Report: McChrystal says US needs new Afghanistan strategy
The top commander in Afghanistan reportedly likens the US military to a bull charging at a matador and getting weaker with each cut.
• A daily summary of global reports on security issues.Skip to next paragraph
Israeli general hints at another Gaza campaign
Unclaimed attack on Islamic school raises tension in Nigeria
See no evil? Activists doubt credibility of Arab League mission to Syria.
Arab League observers head to Syria's war-ravaged Homs
Christmas church bombings put global spotlight on 'Nigerian Taliban' (VIDEO)
Subscribe Today to the Monitor
If the BBC is correct, the report looks likely to lead to more debate and hand-wringing over the US-led mission in Afghanistan, as Western forces endure their deadliest year to date in the war against the Taliban insurgency.
US Army Gen. Stanley McChrystal's report was being sent to US Central Command (CentCom), according to media reports, and has not been publicly released. The BBC reported on the contents of the message Monday.
In the report, Gen McChrystal is said to have likened the US military to a bull charging at a matador [the Taliban] - slightly weakened with each "cut" it receives....
The general's blunt assessment will also say that the Afghan people are undergoing a crisis of confidence because the war against the Taliban has not made their lives better, our correspondent says.
General McChrystal says the aim should be for Afghan forces to take the lead but their army will not be ready to do that for three years and it will take much longer for the police.
And he will warn that villages have to be taken from the Taliban and held, not merely taken.
According to the BBC, the report does not mention increasing the number of troops in Afghanistan. Under President Obama, US troops in Afghanistan are set to rise to nearly 70,000, even as US forces are drawn down in Iraq. Mr. Obama has said the forces are needed to stabilize Afghanistan, and better train the Afghan police and military to take on the Taliban insurgency.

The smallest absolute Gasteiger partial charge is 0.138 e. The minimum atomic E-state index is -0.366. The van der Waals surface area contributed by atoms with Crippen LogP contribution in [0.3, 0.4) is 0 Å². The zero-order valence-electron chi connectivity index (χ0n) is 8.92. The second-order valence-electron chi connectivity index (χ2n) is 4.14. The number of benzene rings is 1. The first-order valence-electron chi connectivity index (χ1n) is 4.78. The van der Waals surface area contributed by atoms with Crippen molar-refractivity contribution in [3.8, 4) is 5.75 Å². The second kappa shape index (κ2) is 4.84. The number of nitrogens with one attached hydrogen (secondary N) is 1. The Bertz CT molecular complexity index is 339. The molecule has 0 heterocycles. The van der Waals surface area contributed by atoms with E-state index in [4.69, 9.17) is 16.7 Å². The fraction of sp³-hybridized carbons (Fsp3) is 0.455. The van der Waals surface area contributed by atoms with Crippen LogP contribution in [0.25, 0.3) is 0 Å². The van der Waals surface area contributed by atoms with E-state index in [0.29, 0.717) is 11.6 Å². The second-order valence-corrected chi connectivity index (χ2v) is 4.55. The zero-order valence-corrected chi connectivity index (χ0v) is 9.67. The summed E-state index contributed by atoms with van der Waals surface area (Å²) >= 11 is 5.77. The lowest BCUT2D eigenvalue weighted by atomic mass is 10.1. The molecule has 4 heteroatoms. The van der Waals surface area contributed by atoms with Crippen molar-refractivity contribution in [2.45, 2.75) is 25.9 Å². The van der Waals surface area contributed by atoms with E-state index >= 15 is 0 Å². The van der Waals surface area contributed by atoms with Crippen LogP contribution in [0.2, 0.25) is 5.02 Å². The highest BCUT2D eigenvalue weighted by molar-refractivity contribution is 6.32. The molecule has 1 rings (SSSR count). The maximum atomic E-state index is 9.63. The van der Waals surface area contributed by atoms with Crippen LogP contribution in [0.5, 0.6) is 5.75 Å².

But critics say that by escalating the conflict and hoping that the poorly trained, ill-equipped Afghans can take over security anytime soon, the US risks being drawn into a quagmire, as these political cartoons from The Huffington Post and Ted Rall suggest.
Since taking command, McChrystal has adjusted the focus of Western forces from hunting down insurgents to trying to protect the Afghan population, borrowing in part from U.S. tactics in Iraq developed under CentCom commander General David Petraeus.
His review is expected to suggest concentrating forces in more heavily populated areas, and also stepping up efforts to train Afghan soldiers and police.
McChrystal commands more than 100,000 NATO troops, including 63,000 Americans. About 10,000 reinforcements – including 5,000 more Americans – are set to arrive in Afghanistan by year's end, according to Reuters.
On Saturday, British Prime Minister Gordon Brown made a surprise visit to Helmand Province in southern Afghanistan, the site of a NATO campaign against the Taliban this summer. (Click here for a video from ITN.) During the visit he promised to send more equipment and speed up training of Afghan government forces.
Helmand Province is one part of Afghanistan that's largely under Taliban control. As the most "violent and dangerous" Afghan province, some polling stations did not operate and residents could not participate in the Aug. 20 elections, according to the BBC.